Wednesday 7 June

Today was the last day of campaigning and inevitably hectic.  I started the day with an hour at Beckenham Junction where I was joined by Councillor Michael Tickner as well as Matt Dickens (photo).  Thereafter I visited Shortlands Station where I met up with Adolph Williams although others had just left before joining Tony Power at New Beckenham (photo).  Then I went down to Keston.  I spent a couple of hours there – talking to people around the Green and then down Fox Lane (photo) as well as having a light lunch in Fiona’s Pantry. After a brief sojourn at home, Tony Power and I went over to Croydon Central to help Gavin Barwell.  As well as Michael Gove, a large contingent from Beckenham were there and we delivered targeted leaflets to homes in Shirley.

For this last post before Election Day I want to return to the subject of the Economy.  Since 2010 our Gross Domestic Product has also risen from £2.4 trillion to £2.9 trillion (2016 figure) and at the same time unemployment is been cut from 8 per cent of the working population to 4.6 per cent across the UK.  I am delighted that it is much lower than that in Beckenham – at one per cent. 

On 23 May, in my blog, I mentioned that our annual deficit stood at £53.9 billion.  I was wrong.  The latest figure puts it at £43.1 billion (www.ukpublicspending.co.uk) which is substantially less than that.  In 2010 when the Coalition Government took over from Labour that annual deficit was £153.5 billion.  So, in seven years that deficit has been reduced by over £110 billion.  This is a tremendous achievement, obtained with considerable electoral pain, but we have received considerable plaudits for it from international organisations like the World Bank.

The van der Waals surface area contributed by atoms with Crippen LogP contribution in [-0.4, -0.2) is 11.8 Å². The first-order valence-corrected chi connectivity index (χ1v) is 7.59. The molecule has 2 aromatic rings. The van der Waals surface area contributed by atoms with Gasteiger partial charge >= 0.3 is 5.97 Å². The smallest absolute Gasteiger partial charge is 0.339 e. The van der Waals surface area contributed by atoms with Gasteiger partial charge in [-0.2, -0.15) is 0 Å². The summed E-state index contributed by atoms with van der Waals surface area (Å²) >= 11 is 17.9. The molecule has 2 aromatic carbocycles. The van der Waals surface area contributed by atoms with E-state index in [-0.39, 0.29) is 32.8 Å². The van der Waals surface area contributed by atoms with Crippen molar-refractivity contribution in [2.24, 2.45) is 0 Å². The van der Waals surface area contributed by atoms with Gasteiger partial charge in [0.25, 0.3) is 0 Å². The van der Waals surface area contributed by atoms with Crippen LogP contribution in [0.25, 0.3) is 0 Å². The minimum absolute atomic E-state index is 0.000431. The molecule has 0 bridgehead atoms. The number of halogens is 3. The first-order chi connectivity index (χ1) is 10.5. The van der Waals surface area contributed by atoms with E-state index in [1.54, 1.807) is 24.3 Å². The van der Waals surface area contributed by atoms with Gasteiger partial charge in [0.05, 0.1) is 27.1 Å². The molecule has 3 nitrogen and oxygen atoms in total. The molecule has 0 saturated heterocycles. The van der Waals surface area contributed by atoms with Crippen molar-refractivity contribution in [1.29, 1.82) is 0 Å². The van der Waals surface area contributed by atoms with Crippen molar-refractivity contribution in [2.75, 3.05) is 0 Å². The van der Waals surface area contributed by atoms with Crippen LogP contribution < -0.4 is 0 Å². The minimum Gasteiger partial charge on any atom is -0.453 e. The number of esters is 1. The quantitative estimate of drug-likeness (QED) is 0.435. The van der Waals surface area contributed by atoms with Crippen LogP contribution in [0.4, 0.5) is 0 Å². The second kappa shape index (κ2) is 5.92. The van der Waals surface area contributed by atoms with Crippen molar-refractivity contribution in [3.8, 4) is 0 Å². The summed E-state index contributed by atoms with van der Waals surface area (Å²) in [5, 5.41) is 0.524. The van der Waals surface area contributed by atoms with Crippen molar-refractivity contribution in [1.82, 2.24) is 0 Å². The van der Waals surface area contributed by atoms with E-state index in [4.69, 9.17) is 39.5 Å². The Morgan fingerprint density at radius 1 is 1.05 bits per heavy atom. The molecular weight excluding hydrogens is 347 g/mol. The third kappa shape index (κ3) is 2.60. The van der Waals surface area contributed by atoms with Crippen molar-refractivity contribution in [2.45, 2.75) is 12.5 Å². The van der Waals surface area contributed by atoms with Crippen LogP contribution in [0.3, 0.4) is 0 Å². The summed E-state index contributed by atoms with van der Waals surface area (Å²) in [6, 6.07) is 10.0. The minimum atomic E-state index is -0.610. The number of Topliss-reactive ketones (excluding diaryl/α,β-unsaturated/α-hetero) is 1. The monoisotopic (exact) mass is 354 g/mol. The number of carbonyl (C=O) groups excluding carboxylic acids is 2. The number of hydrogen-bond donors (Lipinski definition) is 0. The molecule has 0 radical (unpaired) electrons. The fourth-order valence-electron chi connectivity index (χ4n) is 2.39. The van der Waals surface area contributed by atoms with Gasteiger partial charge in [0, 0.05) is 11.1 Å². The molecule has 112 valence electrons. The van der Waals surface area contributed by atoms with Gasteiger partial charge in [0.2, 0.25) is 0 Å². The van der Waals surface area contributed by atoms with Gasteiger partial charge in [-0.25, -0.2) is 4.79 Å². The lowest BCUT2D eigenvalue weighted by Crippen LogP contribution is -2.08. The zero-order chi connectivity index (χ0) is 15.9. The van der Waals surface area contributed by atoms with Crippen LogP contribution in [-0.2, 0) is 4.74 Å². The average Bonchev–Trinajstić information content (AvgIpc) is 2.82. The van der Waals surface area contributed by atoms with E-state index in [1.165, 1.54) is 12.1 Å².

Despite the requirement for austerity measures the NHS Budget as risen by nearly £11 billion, the Defence Budget by £4.6 billion, the Welfare Budget £2,5 billion, the Transport Budget by £5.3 billion and the Police Budget has gone up from £2.8 billion to £3.8 billion which is a 36 per cent increase. 

I repeat that I feel there has been too little concentration on the Economy in this General Election as it is probably the thing that matters most.  Wasn't it President Bill Clinton's campaign chief who summed up its importance with the phrase 'The Economy, Stupid' hung on a banner outside his campaign headquarters during his successful bid for the US Presidency in 1992?  The Conservatives have made a pretty good fist at starting to sort out the economy over the last 7 years and I think we should have put that far more up-front in this election than we have.

The Labour Party have wrecked our economy on every occasion they have formed a Government over the last 67 years.  I very much hope that as voters place their cross tomorrow against their candidate of choice that they will be aware that the Conservatives have always had to recover our economy after a Labour Administration is booted out.  Tories get the economy back on its feet after Labour inevitably wrecks it which they have consistently done when in government.